Junior Nick Toon and No.7 Wisconsin is looking for a big jump from the receivers in the final four…
One More Chance for A Statement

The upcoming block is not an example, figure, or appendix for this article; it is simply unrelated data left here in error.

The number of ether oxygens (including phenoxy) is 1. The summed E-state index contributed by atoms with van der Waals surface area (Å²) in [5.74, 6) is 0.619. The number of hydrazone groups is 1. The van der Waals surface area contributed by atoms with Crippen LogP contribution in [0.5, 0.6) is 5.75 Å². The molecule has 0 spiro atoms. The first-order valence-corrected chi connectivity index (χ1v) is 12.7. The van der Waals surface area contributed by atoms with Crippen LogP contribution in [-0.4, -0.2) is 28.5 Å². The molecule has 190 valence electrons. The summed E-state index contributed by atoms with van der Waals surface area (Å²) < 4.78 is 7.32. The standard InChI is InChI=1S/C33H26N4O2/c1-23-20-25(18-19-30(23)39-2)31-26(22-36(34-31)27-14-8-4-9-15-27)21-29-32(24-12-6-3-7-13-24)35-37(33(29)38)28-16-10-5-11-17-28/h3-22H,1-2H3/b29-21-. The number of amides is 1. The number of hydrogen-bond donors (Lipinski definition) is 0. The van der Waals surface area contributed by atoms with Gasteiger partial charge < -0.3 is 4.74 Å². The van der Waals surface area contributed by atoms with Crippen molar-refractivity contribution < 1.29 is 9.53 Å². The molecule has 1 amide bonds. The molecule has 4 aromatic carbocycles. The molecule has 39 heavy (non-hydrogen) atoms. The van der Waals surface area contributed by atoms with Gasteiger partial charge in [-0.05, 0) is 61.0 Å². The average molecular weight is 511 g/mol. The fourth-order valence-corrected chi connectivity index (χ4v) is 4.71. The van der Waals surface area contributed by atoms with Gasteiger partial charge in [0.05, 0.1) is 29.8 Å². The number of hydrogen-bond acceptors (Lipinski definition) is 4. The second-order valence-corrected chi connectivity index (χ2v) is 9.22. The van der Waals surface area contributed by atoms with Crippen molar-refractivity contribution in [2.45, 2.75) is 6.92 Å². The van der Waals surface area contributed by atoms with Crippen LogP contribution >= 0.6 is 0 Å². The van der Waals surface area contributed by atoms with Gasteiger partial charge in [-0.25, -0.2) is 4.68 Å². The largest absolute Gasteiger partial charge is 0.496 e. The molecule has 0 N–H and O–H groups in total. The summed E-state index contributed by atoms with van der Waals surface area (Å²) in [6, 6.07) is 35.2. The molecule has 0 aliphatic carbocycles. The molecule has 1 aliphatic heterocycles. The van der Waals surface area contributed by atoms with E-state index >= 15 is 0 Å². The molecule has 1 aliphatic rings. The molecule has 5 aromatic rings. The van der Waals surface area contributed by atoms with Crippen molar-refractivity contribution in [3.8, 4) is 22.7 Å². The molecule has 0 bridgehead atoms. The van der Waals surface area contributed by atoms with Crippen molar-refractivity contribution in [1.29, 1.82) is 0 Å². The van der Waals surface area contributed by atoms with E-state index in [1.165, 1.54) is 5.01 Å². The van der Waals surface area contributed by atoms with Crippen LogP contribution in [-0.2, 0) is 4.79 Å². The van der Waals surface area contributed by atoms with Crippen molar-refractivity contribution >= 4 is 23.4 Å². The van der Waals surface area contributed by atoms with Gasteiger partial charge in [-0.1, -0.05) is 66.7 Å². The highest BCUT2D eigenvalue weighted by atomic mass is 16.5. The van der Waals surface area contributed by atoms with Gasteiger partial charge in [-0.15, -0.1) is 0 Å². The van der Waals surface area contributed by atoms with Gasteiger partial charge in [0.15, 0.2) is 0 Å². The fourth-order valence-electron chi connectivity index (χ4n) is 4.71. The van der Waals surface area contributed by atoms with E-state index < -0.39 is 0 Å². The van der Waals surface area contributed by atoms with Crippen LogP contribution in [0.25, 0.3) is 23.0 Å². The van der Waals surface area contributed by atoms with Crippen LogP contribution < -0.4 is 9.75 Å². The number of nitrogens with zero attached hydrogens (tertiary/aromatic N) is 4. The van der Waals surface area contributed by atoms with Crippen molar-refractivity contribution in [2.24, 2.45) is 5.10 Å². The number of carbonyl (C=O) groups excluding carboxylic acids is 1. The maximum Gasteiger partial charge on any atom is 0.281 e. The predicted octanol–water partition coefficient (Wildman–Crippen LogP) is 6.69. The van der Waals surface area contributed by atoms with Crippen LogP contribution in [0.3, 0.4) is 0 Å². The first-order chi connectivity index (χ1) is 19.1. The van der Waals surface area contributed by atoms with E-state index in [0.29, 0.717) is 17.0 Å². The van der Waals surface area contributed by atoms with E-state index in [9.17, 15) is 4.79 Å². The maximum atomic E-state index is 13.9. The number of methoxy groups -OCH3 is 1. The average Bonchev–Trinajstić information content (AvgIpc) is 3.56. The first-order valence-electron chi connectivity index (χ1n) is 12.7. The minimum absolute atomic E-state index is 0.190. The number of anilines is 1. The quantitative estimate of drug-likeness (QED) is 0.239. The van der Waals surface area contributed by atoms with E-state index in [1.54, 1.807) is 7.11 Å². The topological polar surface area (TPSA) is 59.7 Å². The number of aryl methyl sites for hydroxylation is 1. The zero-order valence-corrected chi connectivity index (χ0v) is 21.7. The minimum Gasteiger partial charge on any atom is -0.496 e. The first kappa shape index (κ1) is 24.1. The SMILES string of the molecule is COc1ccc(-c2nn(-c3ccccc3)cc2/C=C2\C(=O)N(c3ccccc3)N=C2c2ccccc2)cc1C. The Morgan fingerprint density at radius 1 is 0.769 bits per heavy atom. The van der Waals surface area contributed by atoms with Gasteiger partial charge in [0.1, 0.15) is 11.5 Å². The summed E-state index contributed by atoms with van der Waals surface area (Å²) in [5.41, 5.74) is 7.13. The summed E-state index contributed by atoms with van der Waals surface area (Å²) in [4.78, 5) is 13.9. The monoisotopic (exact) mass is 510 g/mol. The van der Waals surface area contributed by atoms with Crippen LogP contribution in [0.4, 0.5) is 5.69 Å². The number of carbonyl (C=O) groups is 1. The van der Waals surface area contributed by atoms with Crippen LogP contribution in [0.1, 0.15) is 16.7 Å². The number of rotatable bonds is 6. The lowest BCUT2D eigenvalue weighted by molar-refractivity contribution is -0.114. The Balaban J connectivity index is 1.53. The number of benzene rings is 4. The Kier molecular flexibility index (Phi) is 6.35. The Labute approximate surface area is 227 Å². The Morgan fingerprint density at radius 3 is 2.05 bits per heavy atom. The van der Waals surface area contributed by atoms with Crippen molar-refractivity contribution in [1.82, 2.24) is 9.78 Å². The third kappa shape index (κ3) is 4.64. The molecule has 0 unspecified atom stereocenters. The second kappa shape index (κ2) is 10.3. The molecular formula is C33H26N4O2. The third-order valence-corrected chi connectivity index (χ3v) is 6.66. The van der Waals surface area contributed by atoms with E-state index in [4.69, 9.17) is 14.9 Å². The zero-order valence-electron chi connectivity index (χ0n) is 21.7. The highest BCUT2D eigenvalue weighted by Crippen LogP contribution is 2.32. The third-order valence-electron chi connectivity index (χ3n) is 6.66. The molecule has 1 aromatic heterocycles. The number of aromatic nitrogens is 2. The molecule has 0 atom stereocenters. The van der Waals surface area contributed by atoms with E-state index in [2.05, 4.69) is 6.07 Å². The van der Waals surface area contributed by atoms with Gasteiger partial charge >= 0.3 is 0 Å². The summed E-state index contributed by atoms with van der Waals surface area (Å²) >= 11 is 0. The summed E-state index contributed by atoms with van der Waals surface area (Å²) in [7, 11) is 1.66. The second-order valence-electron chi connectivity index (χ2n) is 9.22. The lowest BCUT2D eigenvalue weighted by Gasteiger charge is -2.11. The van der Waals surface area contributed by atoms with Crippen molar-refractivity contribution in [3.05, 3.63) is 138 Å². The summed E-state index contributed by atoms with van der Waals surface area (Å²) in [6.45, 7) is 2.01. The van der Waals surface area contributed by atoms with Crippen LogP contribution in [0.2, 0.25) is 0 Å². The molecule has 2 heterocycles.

MADISON - A Big Ten Championship ring, 11 wins and a trip to southern California can mask any disappointment junior wide receiver Nick Toon is feeling as he helps Wisconsin prepare for its final game of the season. It can mask it, but can't completely take it away. Despite finishing second on the team in receptions (33) and receiving yards (413), Toon views this season as nothing more than an individual disappointment, one that never really got on track. After being the standout performer in fall camp, a painful turf toe injury suffered in the opener at UNLV cost him the next three conference games and Toon never found his footing. Playing in eight games, Toon never went higher than 72 receiving yards, but his final four games showed the potential is starting to return. Over the last third of the season, Wisconsin averaged 58.8 points per game, and Toon had 32 catches, 207 yards and all three of his touchdown catches. "It's part of the game, and you have to learn how to deal with it," Toon said. "I am not where I want to be yet, but it's a good start." That's another reason why Toon is anxious for next Saturday, when No.4 Wisconsin takes on No.3 TCU in the Rose Bowl in Pasadena, Calif. The other reason is to play for his dad, who never got the opportunity to play in college football's grandest bowl. Leaving UW as school's career receiving leader (131 catches, 2,103 yards, 19 TDs), Al Toon played three seasons (1982-84) and the best he could manage was winning the Independence Bowl in Dec. 1982. "I think everyone is really excited because not many people get the opportunity to play in a Rose Bowl game," Toon said. "I'm fortunate to be able to do this." With a big performance against TCU's top-ranked defense, Toon is hoping for a springboard into next season, where he plans, barring any last-minute changes, to return for his senior season. "I love Wisconsin and I love being a part of this program," Toon said. "I have a lot of unfinished business and I would like to come back and finish what I started this year." He also wants to finish his degree. Last spring, Toon came in to UW Coach Bret Bielema's office to grab a piece of bubble gum out of the candy jar on the coach's desk. With a big smile on his face, Toon told Bielema that he just finished his best semester at Wisconsin, finishing with a grade point average of over 3.5. "For him to feel that way about himself and what he accomplished, it has carried over into all aspects," Bielema said. "He's one of the first guys at everything. He's so consciousness. He's still a pretty boy, having his jersey the right way and the right shoes. I like the way he talks about the bigger picture at the right times." Even without Toon's production, Wisconsin's offense has been on a record-setting pace. Wisconsin leads the Big Ten and is tied for fourth in the country (with TCU) in scoring offense, averaging 43.3 points per game. The Badgers will break the school record of 34.3 points per game, set in 2005. Considering the Badgers have done the work not only without Toon for four games but without Big Ten Player of Year John Clay for the final four games of the season, the numbers catch the eye. "John is a very explosive player … when he's healthy," Bielema said. "He's done a lot of good things in our program, and I know this, I said at the beginning of the year when No.1 (Toon) and No.32 (Clay) play well, we play well offensively. What's been nice this year is those guys haven't been in there as much as we thought at the beginning of the year and we still play well." With Wisconsin losing three senior wide receivers and Mackey Award finalists Lance Kendricks, the Badgers are losing three of their top four pass catchers. It's a fact that Toon acknowledges, and a reason he has made these bowl practices his personal mission to prepare himself for a breakout game; a game that has been long overdue this season. "I think Nick does a really good job preparing and he's got to help himself by caring that over into games," UW receivers coach DelVaughn Alexander. "He needs to relax and let the game to come to him, which happens by understanding the defense a little better, film study and time. "Although he hasn't had the best year statistically as he would have liked, he's really grown. It's only a matter of time that he puts it together." He would love nothing more for that time to be Jan.1.
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